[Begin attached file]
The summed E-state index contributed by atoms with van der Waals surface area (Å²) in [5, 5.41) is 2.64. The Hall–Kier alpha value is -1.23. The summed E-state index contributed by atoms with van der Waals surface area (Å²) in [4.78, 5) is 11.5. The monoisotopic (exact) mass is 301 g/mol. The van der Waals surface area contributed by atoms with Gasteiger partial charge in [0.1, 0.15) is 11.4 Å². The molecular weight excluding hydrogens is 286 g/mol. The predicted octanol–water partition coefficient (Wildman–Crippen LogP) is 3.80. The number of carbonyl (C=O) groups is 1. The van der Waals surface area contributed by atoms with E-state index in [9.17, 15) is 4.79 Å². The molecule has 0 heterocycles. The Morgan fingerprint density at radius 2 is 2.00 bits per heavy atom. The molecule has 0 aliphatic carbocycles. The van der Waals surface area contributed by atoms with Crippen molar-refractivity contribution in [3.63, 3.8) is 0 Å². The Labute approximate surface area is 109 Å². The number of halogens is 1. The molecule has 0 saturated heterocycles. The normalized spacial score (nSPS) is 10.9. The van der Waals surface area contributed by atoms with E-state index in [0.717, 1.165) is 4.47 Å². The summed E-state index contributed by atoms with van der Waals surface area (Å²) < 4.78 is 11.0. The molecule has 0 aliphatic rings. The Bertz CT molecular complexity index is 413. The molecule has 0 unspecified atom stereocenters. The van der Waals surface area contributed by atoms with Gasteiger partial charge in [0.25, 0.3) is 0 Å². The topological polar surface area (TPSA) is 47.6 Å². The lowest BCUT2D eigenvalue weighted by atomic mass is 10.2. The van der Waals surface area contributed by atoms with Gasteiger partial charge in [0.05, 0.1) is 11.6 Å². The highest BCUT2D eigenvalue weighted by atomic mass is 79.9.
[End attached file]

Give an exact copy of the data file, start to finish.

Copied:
The summed E-state index contributed by atoms with van der Waals surface area (Å²) in [5, 5.41) is 2.64. The Hall–Kier alpha value is -1.23. The summed E-state index contributed by atoms with van der Waals surface area (Å²) in [4.78, 5) is 11.5. The monoisotopic (exact) mass is 301 g/mol. The van der Waals surface area contributed by atoms with Gasteiger partial charge in [0.1, 0.15) is 11.4 Å². The molecular weight excluding hydrogens is 286 g/mol. The predicted octanol–water partition coefficient (Wildman–Crippen LogP) is 3.80. The number of carbonyl (C=O) groups is 1. The van der Waals surface area contributed by atoms with E-state index in [9.17, 15) is 4.79 Å². The molecule has 0 heterocycles. The Morgan fingerprint density at radius 2 is 2.00 bits per heavy atom. The molecule has 0 aliphatic carbocycles. The van der Waals surface area contributed by atoms with Crippen molar-refractivity contribution in [3.63, 3.8) is 0 Å². The Labute approximate surface area is 109 Å². The number of halogens is 1. The molecule has 0 saturated heterocycles. The normalized spacial score (nSPS) is 10.9. The van der Waals surface area contributed by atoms with E-state index in [0.717, 1.165) is 4.47 Å². The summed E-state index contributed by atoms with van der Waals surface area (Å²) < 4.78 is 11.0. The molecule has 0 aliphatic rings. The Bertz CT molecular complexity index is 413. The molecule has 0 unspecified atom stereocenters. The van der Waals surface area contributed by atoms with Gasteiger partial charge in [0.25, 0.3) is 0 Å². The topological polar surface area (TPSA) is 47.6 Å². The lowest BCUT2D eigenvalue weighted by atomic mass is 10.2. The van der Waals surface area contributed by atoms with Gasteiger partial charge in [0.05, 0.1) is 11.6 Å². The highest BCUT2D eigenvalue weighted by atomic mass is 79.9.